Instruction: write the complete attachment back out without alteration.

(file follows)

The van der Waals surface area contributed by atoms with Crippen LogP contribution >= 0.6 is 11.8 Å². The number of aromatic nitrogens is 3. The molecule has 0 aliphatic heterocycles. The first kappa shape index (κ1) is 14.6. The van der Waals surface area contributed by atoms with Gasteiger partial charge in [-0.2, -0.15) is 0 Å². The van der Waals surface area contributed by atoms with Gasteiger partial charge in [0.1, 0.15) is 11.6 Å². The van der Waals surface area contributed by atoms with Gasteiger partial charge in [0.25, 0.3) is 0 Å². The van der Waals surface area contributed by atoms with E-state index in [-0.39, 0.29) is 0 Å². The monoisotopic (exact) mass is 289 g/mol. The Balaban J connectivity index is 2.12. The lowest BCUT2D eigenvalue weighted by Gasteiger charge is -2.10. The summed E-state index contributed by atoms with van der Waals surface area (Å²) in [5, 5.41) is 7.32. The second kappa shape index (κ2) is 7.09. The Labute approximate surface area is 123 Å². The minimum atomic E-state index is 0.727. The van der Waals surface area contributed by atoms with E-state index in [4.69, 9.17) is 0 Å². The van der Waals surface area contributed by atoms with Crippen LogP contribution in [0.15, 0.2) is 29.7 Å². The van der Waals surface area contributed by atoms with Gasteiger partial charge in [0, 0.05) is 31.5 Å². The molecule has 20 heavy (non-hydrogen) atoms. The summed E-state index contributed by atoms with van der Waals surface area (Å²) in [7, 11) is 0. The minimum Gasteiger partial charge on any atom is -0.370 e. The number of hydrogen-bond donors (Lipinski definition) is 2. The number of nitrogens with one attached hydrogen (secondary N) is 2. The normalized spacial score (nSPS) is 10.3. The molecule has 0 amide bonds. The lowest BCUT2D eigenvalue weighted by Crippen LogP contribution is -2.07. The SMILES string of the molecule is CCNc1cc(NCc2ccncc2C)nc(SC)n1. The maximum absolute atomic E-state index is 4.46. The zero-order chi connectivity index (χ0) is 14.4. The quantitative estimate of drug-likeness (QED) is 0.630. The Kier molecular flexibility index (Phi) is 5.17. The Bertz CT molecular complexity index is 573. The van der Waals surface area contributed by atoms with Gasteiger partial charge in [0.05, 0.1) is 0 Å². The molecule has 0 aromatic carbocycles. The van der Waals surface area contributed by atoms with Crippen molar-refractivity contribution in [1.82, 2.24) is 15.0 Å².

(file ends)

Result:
The van der Waals surface area contributed by atoms with Crippen LogP contribution >= 0.6 is 11.8 Å². The number of aromatic nitrogens is 3. The molecule has 0 aliphatic heterocycles. The first kappa shape index (κ1) is 14.6. The van der Waals surface area contributed by atoms with Gasteiger partial charge in [-0.2, -0.15) is 0 Å². The van der Waals surface area contributed by atoms with Gasteiger partial charge in [0.1, 0.15) is 11.6 Å². The van der Waals surface area contributed by atoms with Gasteiger partial charge in [0.25, 0.3) is 0 Å². The van der Waals surface area contributed by atoms with E-state index in [-0.39, 0.29) is 0 Å². The monoisotopic (exact) mass is 289 g/mol. The Balaban J connectivity index is 2.12. The lowest BCUT2D eigenvalue weighted by Gasteiger charge is -2.10. The summed E-state index contributed by atoms with van der Waals surface area (Å²) in [5, 5.41) is 7.32. The second kappa shape index (κ2) is 7.09. The Labute approximate surface area is 123 Å². The minimum atomic E-state index is 0.727. The van der Waals surface area contributed by atoms with E-state index in [4.69, 9.17) is 0 Å². The van der Waals surface area contributed by atoms with Crippen LogP contribution in [0.15, 0.2) is 29.7 Å². The van der Waals surface area contributed by atoms with Gasteiger partial charge in [0, 0.05) is 31.5 Å². The molecule has 20 heavy (non-hydrogen) atoms. The summed E-state index contributed by atoms with van der Waals surface area (Å²) in [7, 11) is 0. The minimum Gasteiger partial charge on any atom is -0.370 e. The number of hydrogen-bond donors (Lipinski definition) is 2. The number of nitrogens with one attached hydrogen (secondary N) is 2. The normalized spacial score (nSPS) is 10.3. The molecule has 0 amide bonds. The lowest BCUT2D eigenvalue weighted by Crippen LogP contribution is -2.07. The SMILES string of the molecule is CCNc1cc(NCc2ccncc2C)nc(SC)n1. The maximum absolute atomic E-state index is 4.46. The zero-order chi connectivity index (χ0) is 14.4. The quantitative estimate of drug-likeness (QED) is 0.630. The Kier molecular flexibility index (Phi) is 5.17. The Bertz CT molecular complexity index is 573. The van der Waals surface area contributed by atoms with Gasteiger partial charge in [0.05, 0.1) is 0 Å². The molecule has 0 aromatic carbocycles. The van der Waals surface area contributed by atoms with Crippen molar-refractivity contribution in [1.82, 2.24) is 15.0 Å².